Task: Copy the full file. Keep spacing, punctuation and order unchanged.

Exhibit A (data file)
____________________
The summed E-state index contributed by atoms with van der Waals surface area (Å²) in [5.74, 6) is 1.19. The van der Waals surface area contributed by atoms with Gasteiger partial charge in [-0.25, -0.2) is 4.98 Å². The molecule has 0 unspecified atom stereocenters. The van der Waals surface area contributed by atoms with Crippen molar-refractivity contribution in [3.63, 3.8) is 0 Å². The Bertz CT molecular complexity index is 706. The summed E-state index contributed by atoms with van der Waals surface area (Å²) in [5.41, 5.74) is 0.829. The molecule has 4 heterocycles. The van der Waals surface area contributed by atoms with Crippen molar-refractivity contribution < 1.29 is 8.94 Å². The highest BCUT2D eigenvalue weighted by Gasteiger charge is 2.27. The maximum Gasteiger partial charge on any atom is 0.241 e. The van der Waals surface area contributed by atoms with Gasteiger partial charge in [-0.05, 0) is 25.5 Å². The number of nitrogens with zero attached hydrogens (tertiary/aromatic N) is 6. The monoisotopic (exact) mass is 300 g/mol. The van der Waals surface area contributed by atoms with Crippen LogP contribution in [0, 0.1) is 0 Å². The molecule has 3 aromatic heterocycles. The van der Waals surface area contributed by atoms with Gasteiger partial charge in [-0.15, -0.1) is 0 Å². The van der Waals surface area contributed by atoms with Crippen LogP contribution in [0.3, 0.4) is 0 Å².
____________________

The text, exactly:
The summed E-state index contributed by atoms with van der Waals surface area (Å²) in [5.74, 6) is 1.19. The van der Waals surface area contributed by atoms with Gasteiger partial charge in [-0.25, -0.2) is 4.98 Å². The molecule has 0 unspecified atom stereocenters. The van der Waals surface area contributed by atoms with Crippen molar-refractivity contribution in [3.63, 3.8) is 0 Å². The Bertz CT molecular complexity index is 706. The summed E-state index contributed by atoms with van der Waals surface area (Å²) in [5.41, 5.74) is 0.829. The molecule has 4 heterocycles. The van der Waals surface area contributed by atoms with Crippen molar-refractivity contribution < 1.29 is 8.94 Å². The highest BCUT2D eigenvalue weighted by Gasteiger charge is 2.27. The maximum Gasteiger partial charge on any atom is 0.241 e. The van der Waals surface area contributed by atoms with Gasteiger partial charge in [-0.05, 0) is 25.5 Å². The number of nitrogens with zero attached hydrogens (tertiary/aromatic N) is 6. The monoisotopic (exact) mass is 300 g/mol. The van der Waals surface area contributed by atoms with Crippen LogP contribution in [0, 0.1) is 0 Å². The molecule has 3 aromatic heterocycles. The van der Waals surface area contributed by atoms with Gasteiger partial charge in [-0.15, -0.1) is 0 Å². The van der Waals surface area contributed by atoms with Crippen LogP contribution in [0.3, 0.4) is 0 Å².